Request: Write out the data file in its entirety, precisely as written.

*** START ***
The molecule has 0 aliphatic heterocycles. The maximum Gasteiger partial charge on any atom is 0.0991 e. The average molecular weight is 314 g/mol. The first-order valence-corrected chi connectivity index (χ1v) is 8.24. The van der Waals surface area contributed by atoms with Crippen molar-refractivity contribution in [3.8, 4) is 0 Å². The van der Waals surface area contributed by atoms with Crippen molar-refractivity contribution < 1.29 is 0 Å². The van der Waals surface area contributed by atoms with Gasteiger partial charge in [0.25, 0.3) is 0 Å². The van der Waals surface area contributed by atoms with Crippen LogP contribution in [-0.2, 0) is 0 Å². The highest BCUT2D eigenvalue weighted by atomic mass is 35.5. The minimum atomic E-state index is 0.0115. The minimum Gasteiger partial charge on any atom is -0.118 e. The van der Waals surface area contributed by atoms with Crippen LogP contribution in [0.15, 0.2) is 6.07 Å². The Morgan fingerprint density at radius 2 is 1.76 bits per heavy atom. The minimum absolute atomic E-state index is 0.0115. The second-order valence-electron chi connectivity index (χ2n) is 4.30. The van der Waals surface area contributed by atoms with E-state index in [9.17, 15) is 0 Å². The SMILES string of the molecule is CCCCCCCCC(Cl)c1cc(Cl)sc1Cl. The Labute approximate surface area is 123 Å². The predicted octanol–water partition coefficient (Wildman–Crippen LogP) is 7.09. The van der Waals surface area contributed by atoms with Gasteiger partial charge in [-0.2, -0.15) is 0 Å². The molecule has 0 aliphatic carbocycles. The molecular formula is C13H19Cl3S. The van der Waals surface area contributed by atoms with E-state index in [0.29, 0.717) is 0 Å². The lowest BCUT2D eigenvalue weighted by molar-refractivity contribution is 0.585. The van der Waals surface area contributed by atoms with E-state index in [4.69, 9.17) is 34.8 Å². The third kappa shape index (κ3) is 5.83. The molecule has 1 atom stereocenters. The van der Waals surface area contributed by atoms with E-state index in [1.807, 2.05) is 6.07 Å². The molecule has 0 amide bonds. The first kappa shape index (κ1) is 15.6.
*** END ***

The molecule has 0 aliphatic heterocycles. The maximum Gasteiger partial charge on any atom is 0.0991 e. The average molecular weight is 314 g/mol. The first-order valence-corrected chi connectivity index (χ1v) is 8.24. The van der Waals surface area contributed by atoms with Crippen molar-refractivity contribution in [3.8, 4) is 0 Å². The van der Waals surface area contributed by atoms with Crippen molar-refractivity contribution < 1.29 is 0 Å². The van der Waals surface area contributed by atoms with Gasteiger partial charge in [0.25, 0.3) is 0 Å². The van der Waals surface area contributed by atoms with Crippen LogP contribution in [-0.2, 0) is 0 Å². The highest BCUT2D eigenvalue weighted by atomic mass is 35.5. The minimum atomic E-state index is 0.0115. The minimum Gasteiger partial charge on any atom is -0.118 e. The van der Waals surface area contributed by atoms with Crippen LogP contribution in [0.15, 0.2) is 6.07 Å². The Morgan fingerprint density at radius 2 is 1.76 bits per heavy atom. The minimum absolute atomic E-state index is 0.0115. The second-order valence-electron chi connectivity index (χ2n) is 4.30. The van der Waals surface area contributed by atoms with E-state index in [9.17, 15) is 0 Å². The SMILES string of the molecule is CCCCCCCCC(Cl)c1cc(Cl)sc1Cl. The Labute approximate surface area is 123 Å². The predicted octanol–water partition coefficient (Wildman–Crippen LogP) is 7.09. The van der Waals surface area contributed by atoms with Gasteiger partial charge in [-0.2, -0.15) is 0 Å². The molecule has 0 aliphatic carbocycles. The molecular formula is C13H19Cl3S. The van der Waals surface area contributed by atoms with E-state index in [0.29, 0.717) is 0 Å². The lowest BCUT2D eigenvalue weighted by molar-refractivity contribution is 0.585. The van der Waals surface area contributed by atoms with E-state index in [4.69, 9.17) is 34.8 Å². The third kappa shape index (κ3) is 5.83. The molecule has 1 atom stereocenters. The van der Waals surface area contributed by atoms with E-state index in [1.807, 2.05) is 6.07 Å². The molecule has 0 amide bonds. The first kappa shape index (κ1) is 15.6.